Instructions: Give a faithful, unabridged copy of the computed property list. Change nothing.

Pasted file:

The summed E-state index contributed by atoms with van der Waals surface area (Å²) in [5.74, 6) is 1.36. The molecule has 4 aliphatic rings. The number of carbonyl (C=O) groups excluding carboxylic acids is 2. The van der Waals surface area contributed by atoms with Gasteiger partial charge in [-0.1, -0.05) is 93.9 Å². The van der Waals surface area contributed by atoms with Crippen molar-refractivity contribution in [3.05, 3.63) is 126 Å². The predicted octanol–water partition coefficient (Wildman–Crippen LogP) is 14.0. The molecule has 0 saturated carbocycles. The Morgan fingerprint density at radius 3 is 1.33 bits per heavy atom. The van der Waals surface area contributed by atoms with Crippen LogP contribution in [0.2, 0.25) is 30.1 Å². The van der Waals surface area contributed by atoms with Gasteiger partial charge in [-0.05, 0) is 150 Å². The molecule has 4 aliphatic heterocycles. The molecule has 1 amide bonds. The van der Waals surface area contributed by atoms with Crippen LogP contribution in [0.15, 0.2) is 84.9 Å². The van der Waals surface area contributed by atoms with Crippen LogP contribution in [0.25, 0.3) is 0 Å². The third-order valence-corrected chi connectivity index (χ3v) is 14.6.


The summed E-state index contributed by atoms with van der Waals surface area (Å²) in [5.74, 6) is 1.36. The molecule has 4 aliphatic rings. The number of carbonyl (C=O) groups excluding carboxylic acids is 2. The van der Waals surface area contributed by atoms with Gasteiger partial charge in [-0.1, -0.05) is 93.9 Å². The van der Waals surface area contributed by atoms with Crippen molar-refractivity contribution in [3.05, 3.63) is 126 Å². The predicted octanol–water partition coefficient (Wildman–Crippen LogP) is 14.0. The molecule has 0 saturated carbocycles. The Morgan fingerprint density at radius 3 is 1.33 bits per heavy atom. The van der Waals surface area contributed by atoms with Crippen LogP contribution in [0.2, 0.25) is 30.1 Å². The van der Waals surface area contributed by atoms with Gasteiger partial charge in [-0.05, 0) is 150 Å². The molecule has 4 aliphatic heterocycles. The molecule has 1 amide bonds. The van der Waals surface area contributed by atoms with Crippen LogP contribution in [0.15, 0.2) is 84.9 Å². The van der Waals surface area contributed by atoms with Crippen LogP contribution in [0.25, 0.3) is 0 Å². The third-order valence-corrected chi connectivity index (χ3v) is 14.6.